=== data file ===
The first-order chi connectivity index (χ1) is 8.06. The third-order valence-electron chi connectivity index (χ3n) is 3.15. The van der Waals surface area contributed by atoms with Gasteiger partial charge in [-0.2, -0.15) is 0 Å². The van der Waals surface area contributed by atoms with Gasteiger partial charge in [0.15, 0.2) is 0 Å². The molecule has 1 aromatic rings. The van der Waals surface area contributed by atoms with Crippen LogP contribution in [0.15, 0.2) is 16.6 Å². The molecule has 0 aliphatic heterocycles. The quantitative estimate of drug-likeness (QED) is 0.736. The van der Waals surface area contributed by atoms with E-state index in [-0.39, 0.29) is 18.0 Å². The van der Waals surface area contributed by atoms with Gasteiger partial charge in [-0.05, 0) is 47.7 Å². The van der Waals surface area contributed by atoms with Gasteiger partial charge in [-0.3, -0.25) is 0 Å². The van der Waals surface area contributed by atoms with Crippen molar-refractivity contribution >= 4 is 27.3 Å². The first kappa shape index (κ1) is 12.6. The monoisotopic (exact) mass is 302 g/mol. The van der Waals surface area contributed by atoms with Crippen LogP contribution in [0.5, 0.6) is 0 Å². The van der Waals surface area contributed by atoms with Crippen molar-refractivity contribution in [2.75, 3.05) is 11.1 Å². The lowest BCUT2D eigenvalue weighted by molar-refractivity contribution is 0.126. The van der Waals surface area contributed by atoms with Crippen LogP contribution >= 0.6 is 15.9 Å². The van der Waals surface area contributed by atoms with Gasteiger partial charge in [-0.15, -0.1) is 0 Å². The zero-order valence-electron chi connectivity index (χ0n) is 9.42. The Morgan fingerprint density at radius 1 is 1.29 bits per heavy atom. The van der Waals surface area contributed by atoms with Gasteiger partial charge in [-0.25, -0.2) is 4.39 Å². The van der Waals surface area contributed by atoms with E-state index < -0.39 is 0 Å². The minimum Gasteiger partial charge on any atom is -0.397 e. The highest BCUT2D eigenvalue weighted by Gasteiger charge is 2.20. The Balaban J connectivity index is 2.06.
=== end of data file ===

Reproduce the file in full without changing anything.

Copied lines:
The first-order chi connectivity index (χ1) is 8.06. The third-order valence-electron chi connectivity index (χ3n) is 3.15. The van der Waals surface area contributed by atoms with Gasteiger partial charge in [-0.2, -0.15) is 0 Å². The van der Waals surface area contributed by atoms with Gasteiger partial charge in [0.15, 0.2) is 0 Å². The molecule has 1 aromatic rings. The van der Waals surface area contributed by atoms with Crippen LogP contribution in [0.15, 0.2) is 16.6 Å². The molecule has 0 aliphatic heterocycles. The quantitative estimate of drug-likeness (QED) is 0.736. The van der Waals surface area contributed by atoms with E-state index in [-0.39, 0.29) is 18.0 Å². The van der Waals surface area contributed by atoms with Gasteiger partial charge in [-0.05, 0) is 47.7 Å². The van der Waals surface area contributed by atoms with Gasteiger partial charge in [-0.3, -0.25) is 0 Å². The van der Waals surface area contributed by atoms with Crippen molar-refractivity contribution >= 4 is 27.3 Å². The first kappa shape index (κ1) is 12.6. The monoisotopic (exact) mass is 302 g/mol. The van der Waals surface area contributed by atoms with Crippen LogP contribution in [0.5, 0.6) is 0 Å². The van der Waals surface area contributed by atoms with Crippen molar-refractivity contribution in [2.75, 3.05) is 11.1 Å². The lowest BCUT2D eigenvalue weighted by molar-refractivity contribution is 0.126. The van der Waals surface area contributed by atoms with Crippen LogP contribution >= 0.6 is 15.9 Å². The van der Waals surface area contributed by atoms with Gasteiger partial charge in [-0.15, -0.1) is 0 Å². The zero-order valence-electron chi connectivity index (χ0n) is 9.42. The Morgan fingerprint density at radius 1 is 1.29 bits per heavy atom. The van der Waals surface area contributed by atoms with Gasteiger partial charge in [-0.25, -0.2) is 4.39 Å². The van der Waals surface area contributed by atoms with E-state index < -0.39 is 0 Å². The minimum Gasteiger partial charge on any atom is -0.397 e. The highest BCUT2D eigenvalue weighted by Gasteiger charge is 2.20. The Balaban J connectivity index is 2.06.